Q&A with Chloe Brighton
Why did you choose BU Law?
I applied to BU Law because of its commitment to Public Interest Law. In particular, I was drawn to the public interest project and public interest law journal, the diversity of student groups, and the commitment of a renowned faculty to its students. In a somewhat unrelated way, yet deeply relevant to my personal life, I was interested in being physically closer to my family in the Boston area after living abroad for three years. Lastly, I am a rower, and the possibility of returning to the Charles for my training was, as would be true for most rowers, ideal.
Who was the first person you told that you were accepted and why?
I told my mother, my fiancé and my dad in that precise and immediate order. My mom has always been my greatest supporter; I was excited to tell my fiancé because it meant that we would be able to solidify our hope of relocating to Boston from London; and I was anxious to tell my dad because my initial desire to study law was inspired by him.
Have you—or do you hope to—become involved with any student groups or organizations similar to Tulgeywood or Reprieve UK during your time here?
Definitely. I plan on joining the Public Interest Project, the International Law Society, and the Animal Legal Defense Fund. I hope to participate in the Wrongful Convictions Clinic in my second year and eventually start a BU Death Penalty Chapter.
In your essay you said, “I have come to believe that the future development of this body of law has the greatest potential to improve the quality of all aspects of human life.” How will your education at BU Law help you make an impact on that future development?
The basic tenet of human rights is that all human beings are entitled to equality and freedom and to be treated with dignity and respect. This entitlement is reflected in a growing body of law, the foundation of which was adopted by the United Nations in its Declaration of Human Rights and from which legal safeguards have been extended to ever-expanding classifications of individuals in dire need of protection afforded by these safeguards. I am committed to the process of earning legal training that would result in my gaining clarity of thought and a proficiency in the art of advocacy, with the hope of being a voice devoted to the protection and promotion of those without one.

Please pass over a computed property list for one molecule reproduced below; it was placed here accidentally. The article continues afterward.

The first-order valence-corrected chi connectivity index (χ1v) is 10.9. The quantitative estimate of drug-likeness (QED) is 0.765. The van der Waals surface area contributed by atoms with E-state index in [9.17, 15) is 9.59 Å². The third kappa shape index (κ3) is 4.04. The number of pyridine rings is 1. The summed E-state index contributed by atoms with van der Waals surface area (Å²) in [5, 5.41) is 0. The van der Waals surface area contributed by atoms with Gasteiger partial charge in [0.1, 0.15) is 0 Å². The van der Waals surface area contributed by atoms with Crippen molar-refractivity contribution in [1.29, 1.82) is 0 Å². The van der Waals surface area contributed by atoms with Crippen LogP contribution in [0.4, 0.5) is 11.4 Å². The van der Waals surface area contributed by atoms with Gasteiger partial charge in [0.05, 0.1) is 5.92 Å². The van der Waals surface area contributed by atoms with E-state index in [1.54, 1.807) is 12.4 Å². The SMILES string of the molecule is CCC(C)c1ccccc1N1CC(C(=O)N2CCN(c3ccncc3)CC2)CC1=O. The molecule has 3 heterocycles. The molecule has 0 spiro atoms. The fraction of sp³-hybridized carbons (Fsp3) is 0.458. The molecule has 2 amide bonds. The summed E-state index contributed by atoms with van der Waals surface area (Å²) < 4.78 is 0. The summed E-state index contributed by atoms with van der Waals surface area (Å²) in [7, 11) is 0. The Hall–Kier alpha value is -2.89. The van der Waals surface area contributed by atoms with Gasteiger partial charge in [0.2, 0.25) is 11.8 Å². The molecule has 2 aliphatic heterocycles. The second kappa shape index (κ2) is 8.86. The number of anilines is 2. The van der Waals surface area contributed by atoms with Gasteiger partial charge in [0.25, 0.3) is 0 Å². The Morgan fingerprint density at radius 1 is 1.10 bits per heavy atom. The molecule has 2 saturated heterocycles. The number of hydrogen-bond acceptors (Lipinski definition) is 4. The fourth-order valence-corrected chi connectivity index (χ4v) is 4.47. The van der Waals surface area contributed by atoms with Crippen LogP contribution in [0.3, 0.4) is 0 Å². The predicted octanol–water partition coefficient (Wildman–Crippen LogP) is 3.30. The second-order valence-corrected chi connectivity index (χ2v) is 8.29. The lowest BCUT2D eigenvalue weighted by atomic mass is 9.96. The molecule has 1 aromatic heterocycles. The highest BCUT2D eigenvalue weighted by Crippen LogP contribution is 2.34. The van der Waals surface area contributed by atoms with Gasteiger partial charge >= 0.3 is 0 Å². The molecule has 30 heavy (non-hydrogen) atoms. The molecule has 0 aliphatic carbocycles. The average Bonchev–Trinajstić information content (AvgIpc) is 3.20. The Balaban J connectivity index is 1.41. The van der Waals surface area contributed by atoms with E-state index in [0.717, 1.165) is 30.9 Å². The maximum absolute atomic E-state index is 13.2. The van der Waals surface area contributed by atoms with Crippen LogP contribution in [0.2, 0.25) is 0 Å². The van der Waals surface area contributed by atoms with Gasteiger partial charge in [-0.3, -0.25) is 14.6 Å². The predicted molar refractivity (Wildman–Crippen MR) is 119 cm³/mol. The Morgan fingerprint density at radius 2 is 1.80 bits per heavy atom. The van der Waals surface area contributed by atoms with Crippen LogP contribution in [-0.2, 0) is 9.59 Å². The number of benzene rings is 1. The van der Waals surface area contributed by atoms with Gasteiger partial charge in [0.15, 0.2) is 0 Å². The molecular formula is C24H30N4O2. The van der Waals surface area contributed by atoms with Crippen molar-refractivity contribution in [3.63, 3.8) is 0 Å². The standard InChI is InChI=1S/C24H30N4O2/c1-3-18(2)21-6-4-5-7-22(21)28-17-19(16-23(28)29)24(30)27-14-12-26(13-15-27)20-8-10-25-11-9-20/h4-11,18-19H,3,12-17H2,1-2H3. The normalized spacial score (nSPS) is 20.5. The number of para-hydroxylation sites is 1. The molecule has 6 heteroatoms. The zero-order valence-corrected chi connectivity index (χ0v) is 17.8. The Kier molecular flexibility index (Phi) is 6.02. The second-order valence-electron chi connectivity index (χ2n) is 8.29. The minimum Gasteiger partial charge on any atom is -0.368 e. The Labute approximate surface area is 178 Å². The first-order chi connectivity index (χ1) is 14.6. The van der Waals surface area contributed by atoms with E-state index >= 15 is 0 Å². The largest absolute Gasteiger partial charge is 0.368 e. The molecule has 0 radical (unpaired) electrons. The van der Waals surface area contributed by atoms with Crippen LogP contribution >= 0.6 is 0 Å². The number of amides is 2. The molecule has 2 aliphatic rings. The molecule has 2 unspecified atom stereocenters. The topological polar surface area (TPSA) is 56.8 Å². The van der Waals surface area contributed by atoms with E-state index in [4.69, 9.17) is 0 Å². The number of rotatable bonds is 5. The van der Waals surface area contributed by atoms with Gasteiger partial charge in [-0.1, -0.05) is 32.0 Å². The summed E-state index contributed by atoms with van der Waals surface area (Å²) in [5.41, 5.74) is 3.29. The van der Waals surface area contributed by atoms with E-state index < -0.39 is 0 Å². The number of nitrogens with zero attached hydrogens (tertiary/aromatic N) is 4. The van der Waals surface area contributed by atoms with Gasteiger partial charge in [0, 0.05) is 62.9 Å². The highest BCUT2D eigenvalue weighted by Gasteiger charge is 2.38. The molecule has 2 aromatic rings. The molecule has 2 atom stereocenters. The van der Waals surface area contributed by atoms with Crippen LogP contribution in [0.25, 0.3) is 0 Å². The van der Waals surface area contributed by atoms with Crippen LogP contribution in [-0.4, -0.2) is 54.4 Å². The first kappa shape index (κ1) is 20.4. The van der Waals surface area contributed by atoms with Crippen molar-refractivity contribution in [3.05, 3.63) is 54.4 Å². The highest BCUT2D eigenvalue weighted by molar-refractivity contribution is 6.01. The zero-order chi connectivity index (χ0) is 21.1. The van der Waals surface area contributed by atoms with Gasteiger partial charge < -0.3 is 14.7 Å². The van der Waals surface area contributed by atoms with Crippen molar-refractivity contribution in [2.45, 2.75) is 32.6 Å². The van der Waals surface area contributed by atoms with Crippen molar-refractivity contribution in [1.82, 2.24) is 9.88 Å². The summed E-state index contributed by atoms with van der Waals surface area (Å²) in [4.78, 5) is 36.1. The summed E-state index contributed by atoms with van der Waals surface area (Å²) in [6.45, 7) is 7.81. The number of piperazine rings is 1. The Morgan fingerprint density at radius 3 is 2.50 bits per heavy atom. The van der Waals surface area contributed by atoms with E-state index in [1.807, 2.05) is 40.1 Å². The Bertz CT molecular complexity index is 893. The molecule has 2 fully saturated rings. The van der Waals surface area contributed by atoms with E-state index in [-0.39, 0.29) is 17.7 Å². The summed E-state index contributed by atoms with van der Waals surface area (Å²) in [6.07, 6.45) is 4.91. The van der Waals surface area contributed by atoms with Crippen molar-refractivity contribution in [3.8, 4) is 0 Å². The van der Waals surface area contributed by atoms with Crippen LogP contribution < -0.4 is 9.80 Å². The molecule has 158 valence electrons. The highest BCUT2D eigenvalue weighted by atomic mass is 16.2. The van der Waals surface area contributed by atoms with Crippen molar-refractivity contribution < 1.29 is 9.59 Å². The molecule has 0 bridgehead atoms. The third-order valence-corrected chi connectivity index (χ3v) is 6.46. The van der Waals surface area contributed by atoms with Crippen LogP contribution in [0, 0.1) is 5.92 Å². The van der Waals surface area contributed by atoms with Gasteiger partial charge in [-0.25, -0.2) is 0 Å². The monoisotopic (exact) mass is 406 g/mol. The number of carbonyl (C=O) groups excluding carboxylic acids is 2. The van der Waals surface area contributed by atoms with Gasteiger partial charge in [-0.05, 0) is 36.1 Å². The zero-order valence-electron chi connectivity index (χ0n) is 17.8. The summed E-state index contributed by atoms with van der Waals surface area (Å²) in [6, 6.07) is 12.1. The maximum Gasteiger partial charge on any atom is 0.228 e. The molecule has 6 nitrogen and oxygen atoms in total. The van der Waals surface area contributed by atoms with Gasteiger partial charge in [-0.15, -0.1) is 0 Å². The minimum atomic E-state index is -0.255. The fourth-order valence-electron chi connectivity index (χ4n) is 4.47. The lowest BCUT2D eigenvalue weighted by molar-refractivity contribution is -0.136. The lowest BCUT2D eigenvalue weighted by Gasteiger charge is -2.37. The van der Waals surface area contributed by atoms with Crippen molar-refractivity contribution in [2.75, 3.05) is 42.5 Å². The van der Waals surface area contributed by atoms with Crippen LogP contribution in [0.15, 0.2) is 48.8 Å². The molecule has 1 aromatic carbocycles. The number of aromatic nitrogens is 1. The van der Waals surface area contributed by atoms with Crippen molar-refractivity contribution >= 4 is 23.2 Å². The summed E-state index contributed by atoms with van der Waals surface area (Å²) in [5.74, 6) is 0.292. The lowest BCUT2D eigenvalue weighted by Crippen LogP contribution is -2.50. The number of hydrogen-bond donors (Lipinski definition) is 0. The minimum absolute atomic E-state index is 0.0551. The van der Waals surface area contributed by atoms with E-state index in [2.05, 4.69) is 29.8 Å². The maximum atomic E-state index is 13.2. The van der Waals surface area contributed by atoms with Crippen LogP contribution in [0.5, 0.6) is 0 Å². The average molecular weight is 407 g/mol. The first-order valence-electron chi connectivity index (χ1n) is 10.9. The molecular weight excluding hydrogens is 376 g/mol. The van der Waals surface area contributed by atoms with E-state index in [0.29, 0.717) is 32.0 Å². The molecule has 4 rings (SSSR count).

Why is it important to you to “live outside the fence?”
To “live outside the fence” is to have the freedom to become one’s self, to experience the limits of one’s abilities or one’s limitless talents without encumbering boundaries or shielding barriers. To me, the excitement of learning is at its peak when successes and failures are fully met and when we are not organized in conforming units with assigned rights and privileges but are together in our shared humanity.
Thus far, have any people, classes or organizations made a particular impression on you as a future advocate for international human rights?
My first week at BU Law, I met Professor Stanley Fisher, who spoke with me about the upper class Wrongful Convictions and Criminal Justice Clinics. He also told me about the Spring Break pro bono opportunities that focus on criminal justice issues and the opportunities for involvement with various legal human rights issues. Professor Fisher’s own background, including his involvement with the New England Innocence Project, was immediately inspiring to me, and I understood right away that the opportunities available to me at BU Law would prepare me to become a future advocate of international human rights.
What advice would you give to a future BU Law applicant?
I would say to keep an open mind throughout the application process; research; advocate for your candidacy by being truthful; know your strengths; try to shed false pride; and choose a law school that, to the extent that you are able to determine, would choose you. The BU Law Admissions Committee is interested in getting to know an applicant as a whole person, so represent yourself and your interests fully.